Melatonin is a hormone that our bodies naturally produce to prepare for bed, and you can also find it in supplement form. While health experts say that melatonin supplements can be helpful for quickly adjusting to a new sleep-wake schedule (like when you’re traveling to a new time zone), most caution against long-term use.

That’s because taking melatonin nightly—especially in doses higher than 0.5 to 1 milligram at a time—can potentially cause unpleasant side effects, downregulate your natural production of melatonin, interfere with certain medications, and, not to mention, prove ineffective at improving sleep quality.

“The evidence for melatonin use for falling asleep more quickly, staying asleep longer, and for sleep efficiency (how much of the time you are in bed you are actually sleeping) is weak, and as such melatonin is not recommended for any of these purposes,” says Ellen Wermter, FNP-BC, a family nurse practitioner and spokesperson for the Better Sleep Council. So if you’ve gotten into a routine of taking melatonin before bed, here’s how to kick the habit.

How to get high-quality sleep without supplemental melatonin.

First and foremost, if you’re taking a high dose of melatonin nightly and are looking to stop, you should consult with your doctor to be safe. They’ll be able to recommend the best course of action given your health history and any existing medications.

With that being said, most people should have no problem giving up melatonin in one fell swoop as there’s little evidence that it is habit forming. Others may have better luck gradually taking a lower and lower dose as the days go on—again, as overseen by a doctor.

Either way, you’ll want to make sure your sleep hygiene is in good shape as you’re transitioning away from melatonin supplements. By keeping your bedtime routine consistent, you’ll help support your body’s natural production of the hormone.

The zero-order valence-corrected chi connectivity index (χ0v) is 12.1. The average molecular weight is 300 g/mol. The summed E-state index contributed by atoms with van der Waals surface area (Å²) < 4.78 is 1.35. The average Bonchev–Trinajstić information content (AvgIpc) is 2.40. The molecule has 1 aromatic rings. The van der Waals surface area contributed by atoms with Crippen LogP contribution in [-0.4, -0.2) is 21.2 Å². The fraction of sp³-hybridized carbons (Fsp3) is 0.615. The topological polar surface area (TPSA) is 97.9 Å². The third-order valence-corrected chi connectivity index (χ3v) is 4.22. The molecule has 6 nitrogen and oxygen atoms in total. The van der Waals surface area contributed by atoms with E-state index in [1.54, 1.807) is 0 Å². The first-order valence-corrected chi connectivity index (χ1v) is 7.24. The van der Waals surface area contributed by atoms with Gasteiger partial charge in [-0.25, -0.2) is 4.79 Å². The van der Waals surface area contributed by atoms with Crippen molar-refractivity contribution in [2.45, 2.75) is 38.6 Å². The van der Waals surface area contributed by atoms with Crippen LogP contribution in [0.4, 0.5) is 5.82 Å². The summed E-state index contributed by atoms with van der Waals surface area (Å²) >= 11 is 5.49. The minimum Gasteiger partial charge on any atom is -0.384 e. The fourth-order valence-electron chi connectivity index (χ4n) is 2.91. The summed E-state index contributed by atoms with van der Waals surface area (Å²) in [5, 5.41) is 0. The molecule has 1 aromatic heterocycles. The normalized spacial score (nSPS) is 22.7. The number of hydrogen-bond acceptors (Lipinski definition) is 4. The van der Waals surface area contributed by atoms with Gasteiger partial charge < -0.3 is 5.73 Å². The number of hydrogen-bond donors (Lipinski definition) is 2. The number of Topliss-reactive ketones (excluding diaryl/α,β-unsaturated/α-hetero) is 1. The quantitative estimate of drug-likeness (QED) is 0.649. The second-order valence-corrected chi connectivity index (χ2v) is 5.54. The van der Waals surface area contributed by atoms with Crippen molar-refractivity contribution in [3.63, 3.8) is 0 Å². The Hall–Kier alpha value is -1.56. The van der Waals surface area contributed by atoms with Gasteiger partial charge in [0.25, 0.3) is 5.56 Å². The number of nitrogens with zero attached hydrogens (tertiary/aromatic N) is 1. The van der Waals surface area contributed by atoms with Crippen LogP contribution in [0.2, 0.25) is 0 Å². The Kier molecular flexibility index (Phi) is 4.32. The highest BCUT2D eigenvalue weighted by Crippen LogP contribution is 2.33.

“The most important adjustments you can make include stopping all screens (TV, too!) two hours before bed, and dimming your household lights in the evening to help your pineal gland begin to release melatonin ahead of bedtime,” says Laura Erlich, LAc, FABORM, a fertility and obstetric specialist and founder of Mother Nurture Wellness. Once the lights are low, get into the habit of completing a relaxing, no-tech wind-down routine. It might include sipping herbal tea, taking a hot bath or shower, or reading a physical book.

Waking up at the same time every morning and getting outside for some morning sun can also help keep your natural levels of the hormone regular. “Avoid changing up your bedtime and wake time,” advises Christina Graham, a registered nurse and Noom coach. “Our internal clock craves consistency, so sticking to the same schedule, even on the weekends, is key for supporting consistent sleep.”

Once getting into the groove of this routine, most people will find it a lot easier to both fall asleep quickly and stay asleep through the night. However, if you still feel like you’re missing out on melatonin, the issue could be a psychological one. “It may take the person some time to uncouple the idea of ‘taking a pill’ with sleep,” says Wermter.

In this case, Revée Barbour, N.D., M.S., naturopathic doctor and owner of Dr. Ray, N.D., notes that other forms of natural sleep support can be helpful. (Here are some other nonhormonal supplement options to look into.)

But at the end of the day, Barbour says, the best way to improve your sleep is to get to the root of what’s keeping you awake. Are you eating too close to bedtime? Consuming a lot of caffeine? Stressing too much and not moving enough during the day? These are all habits that will really disrupt your sleep quality but, on the other hand, can dramatically improve your sleep when addressed.

Melatonin supplements can be helpful for encouraging the body to adjust to a new bedtime, but they are not intended to be taken as nightly sleep aids. (Hence why they’re pretty tightly regulated in most countries.) If you’ve gotten into the habit of taking melatonin nightly and want to stop, consult with your doctor and be sure to commit to a consistent bedtime, nightly routine, and wake-up time to help your body get back to great sleep, naturally.

If you are pregnant, breastfeeding, or taking medications, consult with your doctor before starting a supplement routine. It is always optimal to consult with a health care provider when considering what supplements are right for you.